Online survey to identify methods used in meta-analysis to handle missing continuous outcome summaries in stroke rehabilitation systematic reviews




Poster session 5


Thursday 27 October 2016 - 10:30 to 11:00


All authors in correct order:

Na LH1, Brady MC2, Lewis SC1, Murray GD1, Langhorne P3, Weir CJ1
1 Centre for Population Health Sciences, University of Edinburgh, UK
2 Nursing, Midwifery and Allied Health Professions Research Unit, Glasgow Caledonian University, UK
3 University of Glasgow, UK
Presenting author and contact person

Presenting author:

Lumine Na

Contact person:

Abstract text
Background: Conventional methods for meta-analysis of continuous outcomes, based on the mean and standard deviation (SD), are often difficult to apply where; 1) outcomes have a skewed distribution, and 2) the mean and SD are not reported. Systematic review authors must then either seek the missing information from the trialists, omit the trial from the meta-analysis or use other statistical summaries if the trial is to be retained in the meta-analysis.

Objectives: We aimed to identify methods to assist systematic review authors in producing the best possible summaries of the evidence. The frequency with which missing mean or SD values occurred, and the methods used to address the issue were investigated in an online questionnaire of Cochrane Stroke Review (CSR) authors.

Methods: We approached authors of CSRs of rehabilitation interventions. Lead and second authors (plus the contact author, if different) of each review were asked to complete a questionnaire. Data were analysed descriptively to summarise the extent of unreported mean and SD data in CSRs and the methods used to handle this.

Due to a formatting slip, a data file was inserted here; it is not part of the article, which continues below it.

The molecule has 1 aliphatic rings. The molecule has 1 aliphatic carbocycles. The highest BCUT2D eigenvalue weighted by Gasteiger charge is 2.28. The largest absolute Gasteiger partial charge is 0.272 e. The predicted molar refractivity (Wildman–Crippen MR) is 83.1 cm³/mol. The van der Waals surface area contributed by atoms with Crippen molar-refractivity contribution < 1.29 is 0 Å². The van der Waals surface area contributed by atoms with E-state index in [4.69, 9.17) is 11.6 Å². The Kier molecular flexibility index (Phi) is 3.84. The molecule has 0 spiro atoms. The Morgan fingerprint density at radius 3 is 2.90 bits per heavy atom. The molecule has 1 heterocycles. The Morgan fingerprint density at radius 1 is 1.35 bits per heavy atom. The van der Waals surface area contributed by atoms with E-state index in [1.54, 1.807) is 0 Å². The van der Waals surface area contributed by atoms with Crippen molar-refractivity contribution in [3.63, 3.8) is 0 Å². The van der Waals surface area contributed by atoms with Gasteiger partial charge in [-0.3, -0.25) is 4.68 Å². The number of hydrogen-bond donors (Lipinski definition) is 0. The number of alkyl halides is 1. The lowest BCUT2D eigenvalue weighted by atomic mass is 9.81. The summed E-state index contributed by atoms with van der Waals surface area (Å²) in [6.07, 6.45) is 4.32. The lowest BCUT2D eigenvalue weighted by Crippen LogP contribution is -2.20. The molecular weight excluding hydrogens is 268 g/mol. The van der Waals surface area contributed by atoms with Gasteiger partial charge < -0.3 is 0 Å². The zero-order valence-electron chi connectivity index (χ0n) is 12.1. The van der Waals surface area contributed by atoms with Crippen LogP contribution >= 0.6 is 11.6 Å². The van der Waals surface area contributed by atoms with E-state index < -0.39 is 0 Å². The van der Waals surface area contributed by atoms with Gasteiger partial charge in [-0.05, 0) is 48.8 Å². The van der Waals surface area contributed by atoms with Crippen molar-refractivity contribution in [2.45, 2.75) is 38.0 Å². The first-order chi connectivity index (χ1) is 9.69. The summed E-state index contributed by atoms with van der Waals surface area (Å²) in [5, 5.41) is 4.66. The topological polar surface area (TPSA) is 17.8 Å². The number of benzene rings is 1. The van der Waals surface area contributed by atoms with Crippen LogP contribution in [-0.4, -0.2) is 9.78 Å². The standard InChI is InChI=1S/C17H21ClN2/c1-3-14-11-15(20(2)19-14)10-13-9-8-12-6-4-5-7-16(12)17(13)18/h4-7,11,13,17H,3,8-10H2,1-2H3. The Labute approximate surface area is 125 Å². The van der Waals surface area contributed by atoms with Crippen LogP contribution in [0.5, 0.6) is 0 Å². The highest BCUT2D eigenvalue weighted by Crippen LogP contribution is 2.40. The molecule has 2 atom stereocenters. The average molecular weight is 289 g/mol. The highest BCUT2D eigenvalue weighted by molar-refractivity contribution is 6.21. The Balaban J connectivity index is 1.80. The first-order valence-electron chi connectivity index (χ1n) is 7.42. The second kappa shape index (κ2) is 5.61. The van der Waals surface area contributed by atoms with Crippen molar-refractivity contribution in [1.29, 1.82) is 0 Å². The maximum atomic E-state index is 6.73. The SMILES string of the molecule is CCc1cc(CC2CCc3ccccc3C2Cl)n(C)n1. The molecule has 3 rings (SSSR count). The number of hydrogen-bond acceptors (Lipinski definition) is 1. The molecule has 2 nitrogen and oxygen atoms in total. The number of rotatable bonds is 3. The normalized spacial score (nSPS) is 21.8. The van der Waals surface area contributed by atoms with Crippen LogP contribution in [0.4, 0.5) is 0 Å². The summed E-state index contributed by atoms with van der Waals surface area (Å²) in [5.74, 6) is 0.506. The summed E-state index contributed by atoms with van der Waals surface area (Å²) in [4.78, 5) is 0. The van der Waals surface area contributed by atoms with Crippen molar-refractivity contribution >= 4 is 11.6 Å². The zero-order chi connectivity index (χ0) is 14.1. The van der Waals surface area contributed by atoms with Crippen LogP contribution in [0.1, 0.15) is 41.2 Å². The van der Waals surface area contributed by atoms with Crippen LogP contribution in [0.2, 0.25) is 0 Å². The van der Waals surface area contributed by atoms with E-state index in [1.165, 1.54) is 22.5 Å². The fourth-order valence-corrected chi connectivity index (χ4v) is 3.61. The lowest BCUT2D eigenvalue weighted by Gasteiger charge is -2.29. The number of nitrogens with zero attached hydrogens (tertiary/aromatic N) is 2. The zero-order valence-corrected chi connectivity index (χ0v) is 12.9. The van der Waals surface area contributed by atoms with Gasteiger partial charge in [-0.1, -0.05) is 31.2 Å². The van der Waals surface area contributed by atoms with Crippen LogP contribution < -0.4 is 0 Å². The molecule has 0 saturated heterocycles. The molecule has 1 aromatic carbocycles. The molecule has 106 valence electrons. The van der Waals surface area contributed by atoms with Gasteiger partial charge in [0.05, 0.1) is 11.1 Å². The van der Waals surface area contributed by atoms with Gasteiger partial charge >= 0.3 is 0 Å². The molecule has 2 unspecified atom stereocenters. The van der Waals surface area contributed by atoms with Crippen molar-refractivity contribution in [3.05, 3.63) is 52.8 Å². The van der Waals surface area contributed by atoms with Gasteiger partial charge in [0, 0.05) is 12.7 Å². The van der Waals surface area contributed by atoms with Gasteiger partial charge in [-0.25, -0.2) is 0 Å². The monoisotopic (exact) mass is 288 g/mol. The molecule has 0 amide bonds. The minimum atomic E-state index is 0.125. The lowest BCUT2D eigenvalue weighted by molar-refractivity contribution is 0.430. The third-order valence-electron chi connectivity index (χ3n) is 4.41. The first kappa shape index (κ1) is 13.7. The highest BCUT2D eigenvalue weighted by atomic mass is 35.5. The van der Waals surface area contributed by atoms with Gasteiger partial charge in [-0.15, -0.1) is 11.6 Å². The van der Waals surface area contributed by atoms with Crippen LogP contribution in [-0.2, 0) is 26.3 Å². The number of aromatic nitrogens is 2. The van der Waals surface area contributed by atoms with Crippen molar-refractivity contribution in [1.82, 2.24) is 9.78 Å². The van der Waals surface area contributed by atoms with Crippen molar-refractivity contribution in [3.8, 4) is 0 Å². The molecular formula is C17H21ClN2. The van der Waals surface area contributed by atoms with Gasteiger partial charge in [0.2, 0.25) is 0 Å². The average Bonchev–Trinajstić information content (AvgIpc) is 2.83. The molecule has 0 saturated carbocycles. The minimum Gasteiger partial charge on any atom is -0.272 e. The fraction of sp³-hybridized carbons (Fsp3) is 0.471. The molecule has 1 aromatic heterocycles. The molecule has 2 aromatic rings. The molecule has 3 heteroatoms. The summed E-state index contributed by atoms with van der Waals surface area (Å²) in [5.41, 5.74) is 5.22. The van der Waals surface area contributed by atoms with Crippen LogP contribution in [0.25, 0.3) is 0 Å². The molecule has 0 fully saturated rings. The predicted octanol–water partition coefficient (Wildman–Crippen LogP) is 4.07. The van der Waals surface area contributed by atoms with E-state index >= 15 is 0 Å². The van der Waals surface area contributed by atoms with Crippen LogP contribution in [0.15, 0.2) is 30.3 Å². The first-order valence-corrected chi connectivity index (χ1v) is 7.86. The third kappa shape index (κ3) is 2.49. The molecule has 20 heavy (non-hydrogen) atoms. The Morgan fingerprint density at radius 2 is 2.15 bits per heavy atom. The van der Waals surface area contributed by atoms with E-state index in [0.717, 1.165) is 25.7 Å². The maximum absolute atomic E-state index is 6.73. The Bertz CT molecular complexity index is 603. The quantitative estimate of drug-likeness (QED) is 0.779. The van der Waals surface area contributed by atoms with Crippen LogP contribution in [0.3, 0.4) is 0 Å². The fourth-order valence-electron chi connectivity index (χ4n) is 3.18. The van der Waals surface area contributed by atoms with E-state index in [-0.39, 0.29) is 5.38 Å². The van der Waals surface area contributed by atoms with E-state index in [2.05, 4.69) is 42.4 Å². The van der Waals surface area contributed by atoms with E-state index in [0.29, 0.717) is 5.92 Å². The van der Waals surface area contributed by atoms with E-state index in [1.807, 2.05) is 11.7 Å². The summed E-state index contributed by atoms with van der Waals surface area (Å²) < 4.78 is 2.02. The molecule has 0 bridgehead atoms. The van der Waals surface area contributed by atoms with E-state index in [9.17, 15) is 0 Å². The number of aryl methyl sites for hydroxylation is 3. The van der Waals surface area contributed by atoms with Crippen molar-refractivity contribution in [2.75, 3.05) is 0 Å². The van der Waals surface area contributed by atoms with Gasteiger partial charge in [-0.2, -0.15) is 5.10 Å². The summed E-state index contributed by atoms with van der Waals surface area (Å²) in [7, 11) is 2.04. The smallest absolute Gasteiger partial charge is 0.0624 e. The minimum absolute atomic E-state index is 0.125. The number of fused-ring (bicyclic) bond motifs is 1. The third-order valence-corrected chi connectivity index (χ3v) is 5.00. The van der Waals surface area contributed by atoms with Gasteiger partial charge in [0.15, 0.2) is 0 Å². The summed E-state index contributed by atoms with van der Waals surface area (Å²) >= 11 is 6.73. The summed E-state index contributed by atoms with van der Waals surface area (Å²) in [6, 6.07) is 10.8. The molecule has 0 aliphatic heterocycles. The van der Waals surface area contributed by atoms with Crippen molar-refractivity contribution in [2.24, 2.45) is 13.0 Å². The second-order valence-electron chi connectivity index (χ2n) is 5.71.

Results: The online survey was sent to 141 reviewers for 70 CSRs (Fig 1). Sixty-three responses (44% of 141) covered 53 CSRs (76% of 70). Most review authors (58 of 63) knew about analyses performed in the review; 56 had aimed to analyse continuous outcomes. Nearly all authors responded that mean, SD and sample size were to be extracted as part of the planned analysis; unreported mean and SD were encountered by most authors. Despite missing summary data, a meta-analysis was often performed. The majority of review authors contacted trialists to request missing items; however, most reported that trials were omitted from their analysis due to missing mean or SD.

Conclusions: Most reviewers omitted trials from meta-analyses due to missing summary data. In addition to the guidance on handling missing SD values available in the Cochrane Handbook for Systematic Reviews of Interventions, use of other available methods for imputing the mean and SD will help review authors maximise the information included in meta-analyses.